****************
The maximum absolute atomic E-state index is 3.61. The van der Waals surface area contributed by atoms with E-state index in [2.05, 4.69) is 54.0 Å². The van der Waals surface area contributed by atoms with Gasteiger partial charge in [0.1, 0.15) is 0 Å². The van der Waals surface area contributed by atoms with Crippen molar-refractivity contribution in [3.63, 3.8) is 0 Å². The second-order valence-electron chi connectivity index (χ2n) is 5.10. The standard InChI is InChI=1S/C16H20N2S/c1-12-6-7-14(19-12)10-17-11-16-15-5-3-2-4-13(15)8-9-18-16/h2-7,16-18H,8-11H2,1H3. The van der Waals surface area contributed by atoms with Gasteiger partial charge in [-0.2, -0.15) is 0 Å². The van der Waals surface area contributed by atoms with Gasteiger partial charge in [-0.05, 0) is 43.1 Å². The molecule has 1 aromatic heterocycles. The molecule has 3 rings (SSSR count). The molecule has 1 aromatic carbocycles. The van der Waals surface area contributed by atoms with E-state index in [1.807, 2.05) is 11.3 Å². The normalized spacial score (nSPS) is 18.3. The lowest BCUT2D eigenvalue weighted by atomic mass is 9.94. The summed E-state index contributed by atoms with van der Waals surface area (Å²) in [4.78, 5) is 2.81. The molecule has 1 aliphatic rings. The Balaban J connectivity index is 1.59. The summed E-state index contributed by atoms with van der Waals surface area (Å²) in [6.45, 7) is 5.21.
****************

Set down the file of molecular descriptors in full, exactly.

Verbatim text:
The maximum absolute atomic E-state index is 3.61. The van der Waals surface area contributed by atoms with E-state index in [2.05, 4.69) is 54.0 Å². The van der Waals surface area contributed by atoms with Gasteiger partial charge in [0.1, 0.15) is 0 Å². The van der Waals surface area contributed by atoms with Crippen molar-refractivity contribution in [3.63, 3.8) is 0 Å². The second-order valence-electron chi connectivity index (χ2n) is 5.10. The standard InChI is InChI=1S/C16H20N2S/c1-12-6-7-14(19-12)10-17-11-16-15-5-3-2-4-13(15)8-9-18-16/h2-7,16-18H,8-11H2,1H3. The van der Waals surface area contributed by atoms with Gasteiger partial charge in [-0.2, -0.15) is 0 Å². The van der Waals surface area contributed by atoms with Gasteiger partial charge in [-0.05, 0) is 43.1 Å². The molecule has 1 aromatic heterocycles. The molecule has 3 rings (SSSR count). The molecule has 1 aromatic carbocycles. The van der Waals surface area contributed by atoms with E-state index in [1.807, 2.05) is 11.3 Å². The normalized spacial score (nSPS) is 18.3. The lowest BCUT2D eigenvalue weighted by atomic mass is 9.94. The summed E-state index contributed by atoms with van der Waals surface area (Å²) in [4.78, 5) is 2.81. The molecule has 1 aliphatic rings. The Balaban J connectivity index is 1.59. The summed E-state index contributed by atoms with van der Waals surface area (Å²) in [6.45, 7) is 5.21.